With overwhelming support from voters, Miami Beach creates a watchdog for City Hall

Over the years, Miami Beach has had its share of City Hall scandals.

The city’s former chief building official was charged with unlawful compensation and conspiracy in 2018 for allegedly accepting free and discounted rooms from a hotelier who got permits and approvals from the official’s department. (The former official has pleaded not guilty and is awaiting trial.)

Two years before that, $3.5 million was stolen from a city of Miami Beach bank account. It was weeks before the finance department noticed the missing money, although the city found no evidence to suggest its employees were involved.

In 2015, the city’s former procurement director pleaded guilty to racketeering, money laundering and bribery charges for selling information to businesses trying to win public contracts. In 2012, the FBI caught seven fire inspectors and code compliance officers taking bribes from an Ocean Drive nightclub.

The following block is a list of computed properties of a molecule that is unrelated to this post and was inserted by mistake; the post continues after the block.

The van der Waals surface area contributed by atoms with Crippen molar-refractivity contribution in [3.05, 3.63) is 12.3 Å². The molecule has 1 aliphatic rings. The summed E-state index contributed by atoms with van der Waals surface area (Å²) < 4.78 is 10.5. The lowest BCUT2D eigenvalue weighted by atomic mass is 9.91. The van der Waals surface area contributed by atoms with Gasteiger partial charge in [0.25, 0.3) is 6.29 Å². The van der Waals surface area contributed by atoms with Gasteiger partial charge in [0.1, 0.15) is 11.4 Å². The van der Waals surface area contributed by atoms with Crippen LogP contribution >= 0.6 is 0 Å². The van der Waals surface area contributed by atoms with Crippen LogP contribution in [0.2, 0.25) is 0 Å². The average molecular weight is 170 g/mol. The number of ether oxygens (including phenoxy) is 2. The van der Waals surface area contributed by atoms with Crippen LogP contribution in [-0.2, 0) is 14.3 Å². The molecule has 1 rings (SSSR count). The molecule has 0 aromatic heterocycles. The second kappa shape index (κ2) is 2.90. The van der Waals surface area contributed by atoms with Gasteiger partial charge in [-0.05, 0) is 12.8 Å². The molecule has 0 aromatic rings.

And that’s just the past decade.

It’s easy to see why Miami Beach residents and city officials might want an extra set of eyes at City Hall. In November, voters overwhelming supported amending the city charter to create an independent inspector general’s office.

On Wednesday, the City Commission unanimously passed an ordinance that defines the inspector general’s role and lays out the selection process.